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Coping with the death of a close family member or friend is understandably difficult and, at a time of loss, there are a number of practicalities that need to be dealt with more quickly than others. The initial steps that should be taken immediately after someone dies are:

1Register the Death and obtain the Death Certificate

To register a death in Ireland, one must submit a completed Death Notification Form to a branch of the Civil Registration Service. Part 1 of the Death Notification Form will be provided to a family member or friend by the hospital or the doctor who attended to the deceased during their final stages of their life.

The next of kin will complete part 2 of the Death Notification Form and this must be signed in the presence of a registrar. The death should be registered as soon as possible and no later than 3 months from the date of death. When the death is registered you can then apply for a copy of the death certificate which costs €40 per copy from

Due to the current Covid-19 restrictions, the registering of a death is slightly different, you can see the temporary procedure here.

2The Deceased’s Will

It is important to locate the deceased’s last original Will at an early stage so that appropriate funeral arrangements can be made and beneficiaries are aware of specific clauses which might take effect from the date of death for tax purposes. It is generally not advisable to disclose the contents of a Will (other than specific clauses naming specific beneficiaries) until the Will has been admitted to Probate.

Unlike most other European countries there is no central wills register in Ireland. A friend or family member in search of a deceased’s Will, will usually need to make enquiries with local solicitors and if circumstances require, publish notices in local newspapers and the Law Society gazettes. Most solicitors advise clients who make a Will to leave the original with their firm for safe keeping and to notify those named as executors where it is. However, some clients prefer to take the original will with them. It is therefore also important to search the deceased’s house or any other place s/he is likely to have kept the Will and to make enquiries with people whom the deceased is likely to have appointed executors.

If there is no valid Will or the deceased died without making a will this is known as dying “intestate”.

3Plan the Funeral

Whilst any family member may take on the role of organising a funeral, the ultimate duty falls on the legal personal representative which may be an executor named in the Will or the deceased’s next of kin if there is no Will. If a Will was executed, the deceased may have specified the funeral arrangements in that document. However, the provisions of a Will in this regard impose a moral duty on a personal representative only, and not a legal one.  Therefore, whilst disputes regarding funeral arrangements are hugely distressing for those involved, recourse to the Courts is not considered available.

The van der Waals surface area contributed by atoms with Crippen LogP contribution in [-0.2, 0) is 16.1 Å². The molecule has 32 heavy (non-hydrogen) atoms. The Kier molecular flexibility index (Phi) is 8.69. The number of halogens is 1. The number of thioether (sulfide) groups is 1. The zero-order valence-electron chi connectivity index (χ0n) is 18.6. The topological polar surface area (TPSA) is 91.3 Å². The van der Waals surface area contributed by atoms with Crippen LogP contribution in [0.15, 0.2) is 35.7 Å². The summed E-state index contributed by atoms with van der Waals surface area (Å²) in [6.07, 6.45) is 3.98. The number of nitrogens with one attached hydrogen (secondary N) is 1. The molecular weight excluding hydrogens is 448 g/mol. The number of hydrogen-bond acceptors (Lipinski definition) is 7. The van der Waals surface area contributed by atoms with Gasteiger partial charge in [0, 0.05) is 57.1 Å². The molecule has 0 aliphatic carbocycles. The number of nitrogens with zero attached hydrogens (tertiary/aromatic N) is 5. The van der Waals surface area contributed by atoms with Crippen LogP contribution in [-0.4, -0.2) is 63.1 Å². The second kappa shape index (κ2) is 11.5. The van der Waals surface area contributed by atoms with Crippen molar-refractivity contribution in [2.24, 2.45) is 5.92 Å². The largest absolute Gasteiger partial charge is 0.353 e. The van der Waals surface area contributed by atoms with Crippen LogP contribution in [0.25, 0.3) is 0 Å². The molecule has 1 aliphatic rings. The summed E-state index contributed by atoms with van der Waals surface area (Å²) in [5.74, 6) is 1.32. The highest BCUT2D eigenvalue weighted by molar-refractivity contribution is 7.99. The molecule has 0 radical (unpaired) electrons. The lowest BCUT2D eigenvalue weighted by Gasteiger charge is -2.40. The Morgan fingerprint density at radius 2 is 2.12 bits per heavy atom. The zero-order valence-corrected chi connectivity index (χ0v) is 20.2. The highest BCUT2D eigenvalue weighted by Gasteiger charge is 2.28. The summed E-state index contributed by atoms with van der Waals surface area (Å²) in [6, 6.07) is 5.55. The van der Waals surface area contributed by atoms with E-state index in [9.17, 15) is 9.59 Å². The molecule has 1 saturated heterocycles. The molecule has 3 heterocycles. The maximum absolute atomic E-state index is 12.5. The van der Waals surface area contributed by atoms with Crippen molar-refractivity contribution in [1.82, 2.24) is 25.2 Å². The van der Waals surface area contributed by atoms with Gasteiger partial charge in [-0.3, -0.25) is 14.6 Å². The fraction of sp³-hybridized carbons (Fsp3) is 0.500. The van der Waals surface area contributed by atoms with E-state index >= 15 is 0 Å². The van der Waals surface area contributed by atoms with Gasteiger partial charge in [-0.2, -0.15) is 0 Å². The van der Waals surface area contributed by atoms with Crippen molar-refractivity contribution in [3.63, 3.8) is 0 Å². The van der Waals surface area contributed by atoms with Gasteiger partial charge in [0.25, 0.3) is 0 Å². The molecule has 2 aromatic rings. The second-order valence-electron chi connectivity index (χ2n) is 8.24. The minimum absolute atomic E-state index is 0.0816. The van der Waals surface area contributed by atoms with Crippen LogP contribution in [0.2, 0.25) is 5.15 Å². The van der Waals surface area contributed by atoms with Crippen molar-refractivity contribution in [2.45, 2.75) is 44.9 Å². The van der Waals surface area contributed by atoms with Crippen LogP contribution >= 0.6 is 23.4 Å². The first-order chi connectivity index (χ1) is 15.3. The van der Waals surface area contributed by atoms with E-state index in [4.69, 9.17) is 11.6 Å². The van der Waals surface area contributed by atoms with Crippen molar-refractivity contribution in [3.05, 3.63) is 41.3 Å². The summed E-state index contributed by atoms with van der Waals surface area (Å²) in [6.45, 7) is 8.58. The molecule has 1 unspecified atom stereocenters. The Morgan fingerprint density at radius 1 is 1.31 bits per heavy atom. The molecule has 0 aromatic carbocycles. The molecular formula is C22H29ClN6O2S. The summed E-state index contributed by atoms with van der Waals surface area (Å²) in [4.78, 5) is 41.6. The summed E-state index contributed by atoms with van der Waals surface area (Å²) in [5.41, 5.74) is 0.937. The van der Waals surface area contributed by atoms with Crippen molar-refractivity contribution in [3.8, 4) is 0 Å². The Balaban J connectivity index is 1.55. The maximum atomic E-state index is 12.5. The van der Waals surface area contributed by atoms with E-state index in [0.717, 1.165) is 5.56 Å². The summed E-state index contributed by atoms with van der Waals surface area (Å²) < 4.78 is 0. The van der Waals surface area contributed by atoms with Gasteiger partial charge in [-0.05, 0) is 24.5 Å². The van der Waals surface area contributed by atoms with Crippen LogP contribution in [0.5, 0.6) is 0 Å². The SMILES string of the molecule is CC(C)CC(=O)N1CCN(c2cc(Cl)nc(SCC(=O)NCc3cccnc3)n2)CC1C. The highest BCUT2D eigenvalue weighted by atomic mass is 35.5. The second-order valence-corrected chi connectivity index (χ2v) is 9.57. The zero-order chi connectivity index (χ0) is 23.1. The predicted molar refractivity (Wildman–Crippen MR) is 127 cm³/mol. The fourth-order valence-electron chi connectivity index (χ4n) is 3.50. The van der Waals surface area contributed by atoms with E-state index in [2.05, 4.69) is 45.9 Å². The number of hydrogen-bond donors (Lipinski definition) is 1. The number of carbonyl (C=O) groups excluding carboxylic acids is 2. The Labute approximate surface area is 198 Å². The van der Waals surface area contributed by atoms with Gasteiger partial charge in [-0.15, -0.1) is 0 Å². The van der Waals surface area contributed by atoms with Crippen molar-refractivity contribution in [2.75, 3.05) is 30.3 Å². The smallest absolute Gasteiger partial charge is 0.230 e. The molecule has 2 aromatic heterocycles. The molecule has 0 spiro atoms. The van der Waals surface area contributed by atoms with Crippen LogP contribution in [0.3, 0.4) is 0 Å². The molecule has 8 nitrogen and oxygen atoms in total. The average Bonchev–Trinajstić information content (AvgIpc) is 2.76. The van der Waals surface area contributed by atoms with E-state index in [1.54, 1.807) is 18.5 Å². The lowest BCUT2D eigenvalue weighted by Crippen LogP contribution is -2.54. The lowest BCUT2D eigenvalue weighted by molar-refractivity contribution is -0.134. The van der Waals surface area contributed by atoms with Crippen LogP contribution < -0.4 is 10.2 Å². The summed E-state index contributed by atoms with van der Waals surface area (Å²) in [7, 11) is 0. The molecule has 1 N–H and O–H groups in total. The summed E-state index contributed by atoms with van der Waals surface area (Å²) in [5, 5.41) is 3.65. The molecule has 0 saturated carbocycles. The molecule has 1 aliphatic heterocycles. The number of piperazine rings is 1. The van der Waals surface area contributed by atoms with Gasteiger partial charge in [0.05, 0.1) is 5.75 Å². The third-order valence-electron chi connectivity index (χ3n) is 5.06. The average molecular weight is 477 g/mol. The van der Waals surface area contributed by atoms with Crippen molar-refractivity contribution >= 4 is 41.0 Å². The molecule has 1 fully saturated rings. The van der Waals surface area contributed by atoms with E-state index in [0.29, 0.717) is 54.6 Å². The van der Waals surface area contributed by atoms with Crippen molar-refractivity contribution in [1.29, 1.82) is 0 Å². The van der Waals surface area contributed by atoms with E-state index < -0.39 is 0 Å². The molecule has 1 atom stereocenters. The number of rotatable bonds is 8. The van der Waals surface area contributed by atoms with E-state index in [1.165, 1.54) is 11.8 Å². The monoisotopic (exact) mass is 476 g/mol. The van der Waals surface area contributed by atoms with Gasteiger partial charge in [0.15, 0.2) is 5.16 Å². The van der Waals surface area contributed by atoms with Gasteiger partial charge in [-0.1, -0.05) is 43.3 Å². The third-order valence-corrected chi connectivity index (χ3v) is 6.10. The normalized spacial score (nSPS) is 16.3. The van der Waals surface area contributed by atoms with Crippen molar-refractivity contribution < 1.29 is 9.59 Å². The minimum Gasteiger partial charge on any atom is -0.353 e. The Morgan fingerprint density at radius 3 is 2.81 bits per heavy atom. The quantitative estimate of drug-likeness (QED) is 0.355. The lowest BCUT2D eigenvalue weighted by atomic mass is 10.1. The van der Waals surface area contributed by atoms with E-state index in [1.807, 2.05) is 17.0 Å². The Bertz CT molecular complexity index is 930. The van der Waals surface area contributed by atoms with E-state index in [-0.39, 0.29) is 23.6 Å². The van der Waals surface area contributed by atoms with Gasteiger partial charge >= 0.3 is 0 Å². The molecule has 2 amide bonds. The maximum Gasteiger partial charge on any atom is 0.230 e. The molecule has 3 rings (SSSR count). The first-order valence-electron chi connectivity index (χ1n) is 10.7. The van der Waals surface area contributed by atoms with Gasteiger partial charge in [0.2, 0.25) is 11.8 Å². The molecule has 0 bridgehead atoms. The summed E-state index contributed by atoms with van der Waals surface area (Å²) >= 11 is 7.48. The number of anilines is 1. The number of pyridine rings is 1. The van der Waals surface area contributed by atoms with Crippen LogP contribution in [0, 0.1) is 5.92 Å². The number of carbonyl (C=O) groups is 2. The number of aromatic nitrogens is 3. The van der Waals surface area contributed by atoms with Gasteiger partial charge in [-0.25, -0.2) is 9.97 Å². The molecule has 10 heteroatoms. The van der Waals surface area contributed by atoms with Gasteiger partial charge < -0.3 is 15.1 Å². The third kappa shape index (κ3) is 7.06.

Due to prevailing public health issues  there are a number of restrictions with regards to planning a funeral which are available to view here. These limitations are expected to lift soon.

4Notify the Executors

If the Deceased made a Will, in most cases, s/he will have named executors to administer the estate. If there is no will or no named executors an administrator can be appointed, which is usually the deceased’s next of kin.

The executor can then choose whether or not to appoint a solicitor. This decision is usually based on the size and complexity of the estate.

What next?

5Ascertain Assets and Liabilities of the Estate (including taxes)

The next step is for the executor to ascertain all the assets and liabilities of the estate both in Ireland and elsewhere. This includes all property, bank accounts and expenses such as credit card payments, funeral expenses etc.  If the deceased held property outside of Ireland, it is important to know the tax implications of the death in each country and if/when inheritance tax needs to be paid at an early stage.

6Notify Government Departments and Pension Service Providers

It is important to notify Government Departments and Pension Service Providers of the death as soon as possible.

7Apply for the Grant of Probate

The next step is to apply for a Grant of Representation, a Grant of Representation is a Court-issued document which gives authority to the executor/s or administrator/s to administer an estate in Ireland. An application for the Grant of Representation includes submitting a number of documents to the Probate Office. A Grant of Representation is not required in an estate where all of the assets and property within the estate are in joint names. A Grant of Representation is also not required if the deceased’s estate comprised solely of cash of less than €25,000.

8Administer the Estate

Once the Grant of Probate is received the estate can then be administered.

At Amorys Solicitors, we can assist you with either applying for a Grant of Representation (including a Grant of Probate), or administering an estate after someone dies. We tailor the work according to your needs to ensure that the process is completed as smoothly as possible.

For tailored guidance on what to do when someone dies please contact Deirdre Farrell, Partner on +353 (0)1 213 5940 or or your usual contact at Amorys.

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